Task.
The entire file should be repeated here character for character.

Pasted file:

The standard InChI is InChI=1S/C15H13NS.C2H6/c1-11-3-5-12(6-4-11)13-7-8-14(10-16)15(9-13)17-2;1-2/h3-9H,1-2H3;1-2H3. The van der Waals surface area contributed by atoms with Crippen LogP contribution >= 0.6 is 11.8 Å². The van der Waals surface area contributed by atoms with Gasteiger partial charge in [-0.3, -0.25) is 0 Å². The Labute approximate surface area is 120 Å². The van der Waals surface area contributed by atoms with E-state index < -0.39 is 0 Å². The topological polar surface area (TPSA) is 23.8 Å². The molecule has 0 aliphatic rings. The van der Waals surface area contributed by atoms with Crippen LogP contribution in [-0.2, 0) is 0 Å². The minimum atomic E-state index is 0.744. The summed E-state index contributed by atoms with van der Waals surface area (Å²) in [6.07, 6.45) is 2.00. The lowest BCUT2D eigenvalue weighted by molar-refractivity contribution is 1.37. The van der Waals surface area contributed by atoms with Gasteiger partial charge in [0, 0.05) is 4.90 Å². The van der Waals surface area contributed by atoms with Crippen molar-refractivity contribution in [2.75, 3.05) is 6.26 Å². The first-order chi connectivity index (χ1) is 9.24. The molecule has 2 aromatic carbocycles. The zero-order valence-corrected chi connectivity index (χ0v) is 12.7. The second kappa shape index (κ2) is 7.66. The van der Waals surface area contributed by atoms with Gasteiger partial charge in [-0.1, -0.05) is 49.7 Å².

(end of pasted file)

The standard InChI is InChI=1S/C15H13NS.C2H6/c1-11-3-5-12(6-4-11)13-7-8-14(10-16)15(9-13)17-2;1-2/h3-9H,1-2H3;1-2H3. The van der Waals surface area contributed by atoms with Crippen LogP contribution >= 0.6 is 11.8 Å². The van der Waals surface area contributed by atoms with Gasteiger partial charge in [-0.3, -0.25) is 0 Å². The Labute approximate surface area is 120 Å². The van der Waals surface area contributed by atoms with E-state index < -0.39 is 0 Å². The topological polar surface area (TPSA) is 23.8 Å². The molecule has 0 aliphatic rings. The van der Waals surface area contributed by atoms with Crippen LogP contribution in [-0.2, 0) is 0 Å². The minimum atomic E-state index is 0.744. The summed E-state index contributed by atoms with van der Waals surface area (Å²) in [6.07, 6.45) is 2.00. The lowest BCUT2D eigenvalue weighted by molar-refractivity contribution is 1.37. The van der Waals surface area contributed by atoms with Gasteiger partial charge in [0, 0.05) is 4.90 Å². The van der Waals surface area contributed by atoms with Crippen molar-refractivity contribution in [2.75, 3.05) is 6.26 Å². The first-order chi connectivity index (χ1) is 9.24. The molecule has 2 aromatic carbocycles. The zero-order valence-corrected chi connectivity index (χ0v) is 12.7. The second kappa shape index (κ2) is 7.66. The van der Waals surface area contributed by atoms with Gasteiger partial charge in [-0.1, -0.05) is 49.7 Å².